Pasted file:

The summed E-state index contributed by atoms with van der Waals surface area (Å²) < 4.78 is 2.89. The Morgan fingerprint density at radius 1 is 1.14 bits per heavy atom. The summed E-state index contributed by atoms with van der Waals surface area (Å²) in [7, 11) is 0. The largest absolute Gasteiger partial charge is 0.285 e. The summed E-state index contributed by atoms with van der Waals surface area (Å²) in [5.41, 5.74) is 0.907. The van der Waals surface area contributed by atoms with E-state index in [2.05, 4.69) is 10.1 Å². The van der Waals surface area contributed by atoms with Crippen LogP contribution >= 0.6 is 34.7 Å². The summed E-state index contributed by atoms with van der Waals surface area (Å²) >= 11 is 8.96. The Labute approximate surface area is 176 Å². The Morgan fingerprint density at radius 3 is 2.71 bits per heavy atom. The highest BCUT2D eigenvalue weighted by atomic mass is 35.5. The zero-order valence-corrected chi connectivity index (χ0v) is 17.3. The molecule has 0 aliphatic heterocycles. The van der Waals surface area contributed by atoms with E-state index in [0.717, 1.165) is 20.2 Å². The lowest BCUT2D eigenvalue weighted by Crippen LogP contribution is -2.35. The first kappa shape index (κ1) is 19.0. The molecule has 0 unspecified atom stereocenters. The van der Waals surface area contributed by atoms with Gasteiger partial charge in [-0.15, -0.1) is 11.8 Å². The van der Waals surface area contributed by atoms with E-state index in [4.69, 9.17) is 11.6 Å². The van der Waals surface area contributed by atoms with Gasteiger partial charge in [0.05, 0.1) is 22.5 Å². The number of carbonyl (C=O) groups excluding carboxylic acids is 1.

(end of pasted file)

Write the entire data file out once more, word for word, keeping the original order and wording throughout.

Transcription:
The summed E-state index contributed by atoms with van der Waals surface area (Å²) < 4.78 is 2.89. The Morgan fingerprint density at radius 1 is 1.14 bits per heavy atom. The summed E-state index contributed by atoms with van der Waals surface area (Å²) in [7, 11) is 0. The largest absolute Gasteiger partial charge is 0.285 e. The summed E-state index contributed by atoms with van der Waals surface area (Å²) in [5.41, 5.74) is 0.907. The van der Waals surface area contributed by atoms with E-state index in [2.05, 4.69) is 10.1 Å². The van der Waals surface area contributed by atoms with Crippen LogP contribution >= 0.6 is 34.7 Å². The summed E-state index contributed by atoms with van der Waals surface area (Å²) >= 11 is 8.96. The Labute approximate surface area is 176 Å². The Morgan fingerprint density at radius 3 is 2.71 bits per heavy atom. The highest BCUT2D eigenvalue weighted by atomic mass is 35.5. The zero-order valence-corrected chi connectivity index (χ0v) is 17.3. The molecule has 0 aliphatic heterocycles. The van der Waals surface area contributed by atoms with E-state index in [0.717, 1.165) is 20.2 Å². The lowest BCUT2D eigenvalue weighted by Crippen LogP contribution is -2.35. The first kappa shape index (κ1) is 19.0. The molecule has 0 unspecified atom stereocenters. The van der Waals surface area contributed by atoms with Gasteiger partial charge in [-0.15, -0.1) is 11.8 Å². The van der Waals surface area contributed by atoms with E-state index in [4.69, 9.17) is 11.6 Å². The van der Waals surface area contributed by atoms with Gasteiger partial charge in [0.05, 0.1) is 22.5 Å². The number of carbonyl (C=O) groups excluding carboxylic acids is 1.